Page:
Thousands of Cheerleaders on Mumps Alert after National Competition

WHAT’S BEING CLAIMED:

  • Thousands of cheerleaders who participated at the National Cheerleaders Association All-Star National Championship held Feb. 23-25 in Dallas may have been exposed to mumps, according to Texas health officials.
  • The Texas Department of State Health Services sent a letter to participants from 39 states with a warning that “you or your child may have been exposed to a person with mumps” at the national championship.
  • According to The WashingtonPost, officials said that around 10,000 people may have been exposed to the virus when an infected person from out of state attended the event.

According to the Centers for Disease Control and Prevention, mumps is a contagious disease caused by a virus that leads to painful swelling of a person’s one or both salivary glands. The swelling results in puffy cheeks and/or a swollen jaw. Symptoms include fever, muscle pain, headache, fatigue, and loss of appetite.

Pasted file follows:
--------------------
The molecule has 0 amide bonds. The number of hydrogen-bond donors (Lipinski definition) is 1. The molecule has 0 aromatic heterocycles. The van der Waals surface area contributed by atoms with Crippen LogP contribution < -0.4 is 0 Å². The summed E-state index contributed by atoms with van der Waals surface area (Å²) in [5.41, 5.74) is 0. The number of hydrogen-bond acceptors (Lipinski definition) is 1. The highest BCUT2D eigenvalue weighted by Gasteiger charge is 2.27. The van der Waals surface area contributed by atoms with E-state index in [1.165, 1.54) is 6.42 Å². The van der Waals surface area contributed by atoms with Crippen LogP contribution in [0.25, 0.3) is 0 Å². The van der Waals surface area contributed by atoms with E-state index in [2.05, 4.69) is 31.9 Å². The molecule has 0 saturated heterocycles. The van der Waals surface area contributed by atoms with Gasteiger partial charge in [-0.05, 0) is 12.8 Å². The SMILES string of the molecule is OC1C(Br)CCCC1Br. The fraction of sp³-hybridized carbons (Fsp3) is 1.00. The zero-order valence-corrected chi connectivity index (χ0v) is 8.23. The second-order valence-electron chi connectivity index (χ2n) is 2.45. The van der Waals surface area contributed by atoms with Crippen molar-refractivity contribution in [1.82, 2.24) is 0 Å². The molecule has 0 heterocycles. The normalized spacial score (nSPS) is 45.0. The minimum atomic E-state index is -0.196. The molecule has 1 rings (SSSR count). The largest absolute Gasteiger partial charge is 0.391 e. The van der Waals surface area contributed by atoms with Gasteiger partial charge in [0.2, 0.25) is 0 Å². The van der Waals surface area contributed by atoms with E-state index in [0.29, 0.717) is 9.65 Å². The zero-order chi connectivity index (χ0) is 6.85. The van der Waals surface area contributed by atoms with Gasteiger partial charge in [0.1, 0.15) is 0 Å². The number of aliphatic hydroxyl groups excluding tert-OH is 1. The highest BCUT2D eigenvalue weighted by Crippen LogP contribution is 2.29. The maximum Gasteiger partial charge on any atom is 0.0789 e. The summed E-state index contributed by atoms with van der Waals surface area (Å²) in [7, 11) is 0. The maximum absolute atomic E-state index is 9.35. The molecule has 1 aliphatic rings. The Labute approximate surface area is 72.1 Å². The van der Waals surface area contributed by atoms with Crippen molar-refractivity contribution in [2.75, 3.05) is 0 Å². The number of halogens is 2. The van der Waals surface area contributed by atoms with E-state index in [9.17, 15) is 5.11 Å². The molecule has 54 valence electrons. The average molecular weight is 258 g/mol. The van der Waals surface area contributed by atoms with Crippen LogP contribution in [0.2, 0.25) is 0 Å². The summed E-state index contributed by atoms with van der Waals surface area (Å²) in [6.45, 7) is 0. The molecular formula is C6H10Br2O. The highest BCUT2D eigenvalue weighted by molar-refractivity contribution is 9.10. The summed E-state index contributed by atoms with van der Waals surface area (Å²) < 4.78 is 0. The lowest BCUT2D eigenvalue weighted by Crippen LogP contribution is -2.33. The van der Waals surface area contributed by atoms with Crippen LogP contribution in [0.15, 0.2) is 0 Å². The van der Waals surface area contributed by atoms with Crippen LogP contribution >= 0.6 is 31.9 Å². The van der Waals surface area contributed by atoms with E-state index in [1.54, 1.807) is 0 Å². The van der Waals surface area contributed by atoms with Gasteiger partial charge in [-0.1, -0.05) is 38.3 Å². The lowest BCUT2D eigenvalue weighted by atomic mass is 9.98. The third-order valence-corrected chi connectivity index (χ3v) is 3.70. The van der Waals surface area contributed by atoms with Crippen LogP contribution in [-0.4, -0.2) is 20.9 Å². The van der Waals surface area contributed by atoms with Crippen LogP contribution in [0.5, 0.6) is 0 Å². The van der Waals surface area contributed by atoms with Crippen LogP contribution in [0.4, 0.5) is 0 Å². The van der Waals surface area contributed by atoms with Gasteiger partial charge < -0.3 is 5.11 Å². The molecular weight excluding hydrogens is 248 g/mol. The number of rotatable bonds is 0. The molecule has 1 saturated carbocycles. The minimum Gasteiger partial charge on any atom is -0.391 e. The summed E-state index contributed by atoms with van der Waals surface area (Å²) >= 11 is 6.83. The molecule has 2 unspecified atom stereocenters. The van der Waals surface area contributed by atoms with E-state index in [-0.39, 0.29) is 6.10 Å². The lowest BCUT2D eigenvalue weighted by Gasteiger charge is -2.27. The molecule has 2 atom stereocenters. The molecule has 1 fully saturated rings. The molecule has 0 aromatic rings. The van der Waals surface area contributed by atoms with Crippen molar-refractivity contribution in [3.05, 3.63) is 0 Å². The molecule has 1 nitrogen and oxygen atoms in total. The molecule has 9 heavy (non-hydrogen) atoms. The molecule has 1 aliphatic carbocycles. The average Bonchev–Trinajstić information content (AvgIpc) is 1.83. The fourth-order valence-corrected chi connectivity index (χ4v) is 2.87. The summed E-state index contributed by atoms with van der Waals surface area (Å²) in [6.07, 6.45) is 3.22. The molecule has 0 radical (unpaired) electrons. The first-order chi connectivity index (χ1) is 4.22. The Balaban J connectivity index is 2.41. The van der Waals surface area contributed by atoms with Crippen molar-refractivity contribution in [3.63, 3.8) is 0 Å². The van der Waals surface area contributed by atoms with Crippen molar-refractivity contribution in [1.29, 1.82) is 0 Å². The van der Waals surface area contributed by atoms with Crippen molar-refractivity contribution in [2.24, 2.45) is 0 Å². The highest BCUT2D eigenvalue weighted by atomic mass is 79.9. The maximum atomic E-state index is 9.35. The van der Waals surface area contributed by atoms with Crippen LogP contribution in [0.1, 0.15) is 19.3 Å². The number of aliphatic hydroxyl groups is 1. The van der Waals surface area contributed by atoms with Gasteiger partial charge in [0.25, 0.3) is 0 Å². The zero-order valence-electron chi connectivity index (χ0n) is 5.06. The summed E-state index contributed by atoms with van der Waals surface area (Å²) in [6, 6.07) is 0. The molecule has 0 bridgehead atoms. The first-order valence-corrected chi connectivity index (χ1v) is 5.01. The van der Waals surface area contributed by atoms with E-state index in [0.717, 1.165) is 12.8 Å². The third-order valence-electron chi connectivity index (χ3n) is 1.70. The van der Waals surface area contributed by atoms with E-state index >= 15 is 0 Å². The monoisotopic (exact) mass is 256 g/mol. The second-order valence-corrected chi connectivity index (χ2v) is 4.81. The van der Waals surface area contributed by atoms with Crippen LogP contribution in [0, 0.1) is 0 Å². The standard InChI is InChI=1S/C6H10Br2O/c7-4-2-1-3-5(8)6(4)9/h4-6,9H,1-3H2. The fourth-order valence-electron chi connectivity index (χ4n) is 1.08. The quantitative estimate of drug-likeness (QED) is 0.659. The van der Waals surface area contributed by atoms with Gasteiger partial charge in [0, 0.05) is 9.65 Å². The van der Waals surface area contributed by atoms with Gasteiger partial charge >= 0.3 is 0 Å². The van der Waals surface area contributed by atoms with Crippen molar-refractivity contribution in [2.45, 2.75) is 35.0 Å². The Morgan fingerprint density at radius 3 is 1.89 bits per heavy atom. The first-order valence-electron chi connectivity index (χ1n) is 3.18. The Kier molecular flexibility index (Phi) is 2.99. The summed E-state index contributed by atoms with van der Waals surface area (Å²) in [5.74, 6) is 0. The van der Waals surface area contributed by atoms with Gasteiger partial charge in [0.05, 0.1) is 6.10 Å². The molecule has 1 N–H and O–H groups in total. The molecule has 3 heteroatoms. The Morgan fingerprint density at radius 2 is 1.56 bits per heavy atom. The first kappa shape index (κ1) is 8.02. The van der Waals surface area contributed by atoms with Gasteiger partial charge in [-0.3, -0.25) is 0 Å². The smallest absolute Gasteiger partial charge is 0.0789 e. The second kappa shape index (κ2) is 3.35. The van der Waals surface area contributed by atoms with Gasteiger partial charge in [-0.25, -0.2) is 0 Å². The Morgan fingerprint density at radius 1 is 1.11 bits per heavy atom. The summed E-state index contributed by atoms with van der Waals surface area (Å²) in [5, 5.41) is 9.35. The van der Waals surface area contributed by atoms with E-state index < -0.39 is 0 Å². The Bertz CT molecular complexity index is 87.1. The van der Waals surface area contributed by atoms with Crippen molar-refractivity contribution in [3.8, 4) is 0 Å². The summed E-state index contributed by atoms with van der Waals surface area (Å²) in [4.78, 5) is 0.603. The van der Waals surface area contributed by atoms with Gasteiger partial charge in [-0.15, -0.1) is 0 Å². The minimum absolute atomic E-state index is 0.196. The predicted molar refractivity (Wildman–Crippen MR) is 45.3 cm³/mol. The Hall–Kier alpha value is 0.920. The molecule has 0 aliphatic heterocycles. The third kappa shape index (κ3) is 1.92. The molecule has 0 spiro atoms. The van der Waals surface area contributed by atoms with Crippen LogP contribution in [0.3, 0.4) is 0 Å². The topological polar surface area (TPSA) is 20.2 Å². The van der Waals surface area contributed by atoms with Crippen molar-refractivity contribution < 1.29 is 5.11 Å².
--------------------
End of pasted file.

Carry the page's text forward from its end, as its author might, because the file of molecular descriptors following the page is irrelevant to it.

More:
There were no reported cases yet connected to the cheerleading competition. However, the incubation period is not yet over.

“The time from being infected with the virus to developing symptoms can be as long as 25 days but is typically 14 to 18 days,” the Texas Department of State Health Services noted in the letter. “People with mumps are infectious three days before to five days after swollen glands appear. Infected people without symptoms of mumps may still be able to transmit the virus.”

Officials cautioned those who attended the competition to be on alert for signs and symptoms until at least March 22.

A person can get infected through “saliva or mucus from the mouth, nose, or throat,” the CDC says. That means, sneezing, coughing, sharing cups and utensils, or touching a surface that has been exposed to the virus can spread mumps.

Prevention is always better than cure. The mumps virus can be prevented by getting an MMR vaccine, which stands for mumps, measles, and rubella. It is usually given in two doses, the first at 15 months of age and then between ages 4 and 6, the CDC says. Grown-ups can also be vaccinated.

Source: TIME

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